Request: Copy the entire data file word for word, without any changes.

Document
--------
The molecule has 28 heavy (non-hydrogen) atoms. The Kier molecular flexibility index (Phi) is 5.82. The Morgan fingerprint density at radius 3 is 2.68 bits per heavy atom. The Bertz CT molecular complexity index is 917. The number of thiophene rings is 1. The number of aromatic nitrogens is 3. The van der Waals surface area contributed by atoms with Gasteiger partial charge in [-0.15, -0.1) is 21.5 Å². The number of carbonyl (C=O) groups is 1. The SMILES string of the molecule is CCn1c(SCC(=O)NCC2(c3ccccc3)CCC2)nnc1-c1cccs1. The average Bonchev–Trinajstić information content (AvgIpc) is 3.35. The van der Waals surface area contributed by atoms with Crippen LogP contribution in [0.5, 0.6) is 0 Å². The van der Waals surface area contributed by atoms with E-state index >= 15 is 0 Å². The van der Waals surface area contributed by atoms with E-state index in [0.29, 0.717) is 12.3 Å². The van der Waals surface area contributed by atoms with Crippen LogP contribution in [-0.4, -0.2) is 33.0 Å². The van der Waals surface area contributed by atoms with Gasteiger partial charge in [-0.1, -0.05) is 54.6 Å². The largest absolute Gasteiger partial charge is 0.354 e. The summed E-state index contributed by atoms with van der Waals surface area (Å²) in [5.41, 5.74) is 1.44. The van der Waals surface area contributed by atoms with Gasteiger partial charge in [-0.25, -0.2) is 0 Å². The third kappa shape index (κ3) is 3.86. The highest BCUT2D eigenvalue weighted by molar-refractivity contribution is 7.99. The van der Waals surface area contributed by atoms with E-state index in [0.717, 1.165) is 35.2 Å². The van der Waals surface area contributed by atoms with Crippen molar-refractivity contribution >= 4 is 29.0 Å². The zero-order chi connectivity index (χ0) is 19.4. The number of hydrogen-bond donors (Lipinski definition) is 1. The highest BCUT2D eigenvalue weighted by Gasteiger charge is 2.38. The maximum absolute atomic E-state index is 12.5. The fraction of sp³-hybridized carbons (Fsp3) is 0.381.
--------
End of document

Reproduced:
The molecule has 28 heavy (non-hydrogen) atoms. The Kier molecular flexibility index (Phi) is 5.82. The Morgan fingerprint density at radius 3 is 2.68 bits per heavy atom. The Bertz CT molecular complexity index is 917. The number of thiophene rings is 1. The number of aromatic nitrogens is 3. The van der Waals surface area contributed by atoms with Gasteiger partial charge in [-0.15, -0.1) is 21.5 Å². The number of carbonyl (C=O) groups is 1. The SMILES string of the molecule is CCn1c(SCC(=O)NCC2(c3ccccc3)CCC2)nnc1-c1cccs1. The average Bonchev–Trinajstić information content (AvgIpc) is 3.35. The van der Waals surface area contributed by atoms with Crippen LogP contribution in [0.5, 0.6) is 0 Å². The van der Waals surface area contributed by atoms with E-state index >= 15 is 0 Å². The van der Waals surface area contributed by atoms with E-state index in [0.29, 0.717) is 12.3 Å². The van der Waals surface area contributed by atoms with Crippen LogP contribution in [-0.4, -0.2) is 33.0 Å². The van der Waals surface area contributed by atoms with Gasteiger partial charge in [-0.1, -0.05) is 54.6 Å². The largest absolute Gasteiger partial charge is 0.354 e. The summed E-state index contributed by atoms with van der Waals surface area (Å²) in [5.41, 5.74) is 1.44. The van der Waals surface area contributed by atoms with Gasteiger partial charge in [-0.25, -0.2) is 0 Å². The third kappa shape index (κ3) is 3.86. The highest BCUT2D eigenvalue weighted by molar-refractivity contribution is 7.99. The van der Waals surface area contributed by atoms with E-state index in [0.717, 1.165) is 35.2 Å². The van der Waals surface area contributed by atoms with Crippen molar-refractivity contribution >= 4 is 29.0 Å². The zero-order chi connectivity index (χ0) is 19.4. The number of hydrogen-bond donors (Lipinski definition) is 1. The highest BCUT2D eigenvalue weighted by Gasteiger charge is 2.38. The maximum absolute atomic E-state index is 12.5. The fraction of sp³-hybridized carbons (Fsp3) is 0.381.